— end note

The idea of a medieval “dark age” is a corollary of the origin myth of modern science: the notion that scientific research could not emerge as a respected and productive activity until it had liberated itself from the clutches of a dogmatic, authoritarian faith. The dramatic theme is rationality versus religion, with religion playing the role of the oppressive censor or persecutor, and selected scientists and freethinkers that of the hero or martyr.

For a world-renowned philosopher to have raised the hypothesis of a rotating earth to a level of scientific acceptability was a revolutionary act. Once Oresme had broken with Aristotle by asserting that the earth’s immobility could not be proved by reason, the cat was out of the bag. In a flash, the stationary earth also became a mere hypothesis that could be proved or disproved by later evidence. Moreover, as Copernicus (who was familiar with Oresme’s work) later recognized, the same principles used to support the idea of a rotating earth could also be used to support the revolution of the earth and other planets around an immobile sun. And further evidence might show that the sun itself was a moving body, one star among others in a vast, mobile universe.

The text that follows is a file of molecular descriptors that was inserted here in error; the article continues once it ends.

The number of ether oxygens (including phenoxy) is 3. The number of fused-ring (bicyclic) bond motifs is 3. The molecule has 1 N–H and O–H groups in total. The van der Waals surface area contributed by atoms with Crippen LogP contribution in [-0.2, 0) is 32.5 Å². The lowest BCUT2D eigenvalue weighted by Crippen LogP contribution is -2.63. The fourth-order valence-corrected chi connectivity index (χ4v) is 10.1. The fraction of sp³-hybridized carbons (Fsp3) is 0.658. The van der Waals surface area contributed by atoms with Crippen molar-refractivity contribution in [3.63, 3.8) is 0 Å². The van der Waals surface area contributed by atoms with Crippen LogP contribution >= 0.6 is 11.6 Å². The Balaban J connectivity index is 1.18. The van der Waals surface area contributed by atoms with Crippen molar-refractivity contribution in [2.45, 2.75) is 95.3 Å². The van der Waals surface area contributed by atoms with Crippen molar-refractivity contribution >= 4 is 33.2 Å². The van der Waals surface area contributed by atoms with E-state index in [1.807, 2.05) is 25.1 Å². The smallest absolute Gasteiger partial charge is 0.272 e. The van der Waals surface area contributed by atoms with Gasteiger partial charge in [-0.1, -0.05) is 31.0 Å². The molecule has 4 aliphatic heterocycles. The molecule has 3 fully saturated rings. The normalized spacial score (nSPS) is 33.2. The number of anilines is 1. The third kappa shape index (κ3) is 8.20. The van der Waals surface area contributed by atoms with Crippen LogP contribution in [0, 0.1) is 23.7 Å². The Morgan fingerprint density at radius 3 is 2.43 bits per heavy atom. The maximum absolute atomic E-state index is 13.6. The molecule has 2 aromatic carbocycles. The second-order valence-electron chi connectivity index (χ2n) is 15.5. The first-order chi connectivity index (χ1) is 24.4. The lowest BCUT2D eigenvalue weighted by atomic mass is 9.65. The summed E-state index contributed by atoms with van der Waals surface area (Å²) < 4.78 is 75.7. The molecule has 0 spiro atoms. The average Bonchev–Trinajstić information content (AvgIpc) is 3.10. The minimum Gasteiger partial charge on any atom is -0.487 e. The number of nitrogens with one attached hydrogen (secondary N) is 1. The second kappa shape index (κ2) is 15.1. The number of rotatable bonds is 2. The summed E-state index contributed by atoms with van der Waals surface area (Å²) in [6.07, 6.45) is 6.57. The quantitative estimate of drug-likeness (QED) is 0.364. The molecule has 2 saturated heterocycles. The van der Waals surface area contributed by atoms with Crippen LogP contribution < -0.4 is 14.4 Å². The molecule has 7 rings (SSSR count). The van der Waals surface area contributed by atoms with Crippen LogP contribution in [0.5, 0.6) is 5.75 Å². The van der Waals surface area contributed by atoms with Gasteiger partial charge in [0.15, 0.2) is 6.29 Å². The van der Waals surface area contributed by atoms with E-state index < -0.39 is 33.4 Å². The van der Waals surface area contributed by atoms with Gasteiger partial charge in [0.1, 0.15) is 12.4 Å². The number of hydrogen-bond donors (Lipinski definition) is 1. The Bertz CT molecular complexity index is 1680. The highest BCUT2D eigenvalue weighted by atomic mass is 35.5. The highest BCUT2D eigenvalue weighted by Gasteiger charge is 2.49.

Oresme’s breakthrough, in other words, was as much psychological and cultural as it was scientific.

Christian thinkers of the medieval renaissance could not rest content with the idea either that the world was a puppet show with God pulling the strings or that it was a godless machine. Nor could they accept the choice between a human nature totally depraved and entirely dependent upon God’s arbitrary will or one totally free and self-determining. Their attempts to resolve these contradictions were inevitably unstable, producing further dialogue, criticism, and revision. And this very instability was the key to further progress. While differing strongly among themselves, the scholastics maintained the idea of an integrated, explicable, and interesting universe that they had extracted from Aristotle. They also affirmed the Judeo-Christian idea of a creative, caring, all-powerful God who is free to remake the universe at will.



In the modern period, faith and reason would enter upon a new relationship––no longer a turbulent marriage, but a fractious divorce in which the alienated parties, greatly changed by their separation, meet periodically to argue about the terms of their separation, and, on rare occasions, to take inspiration from each other.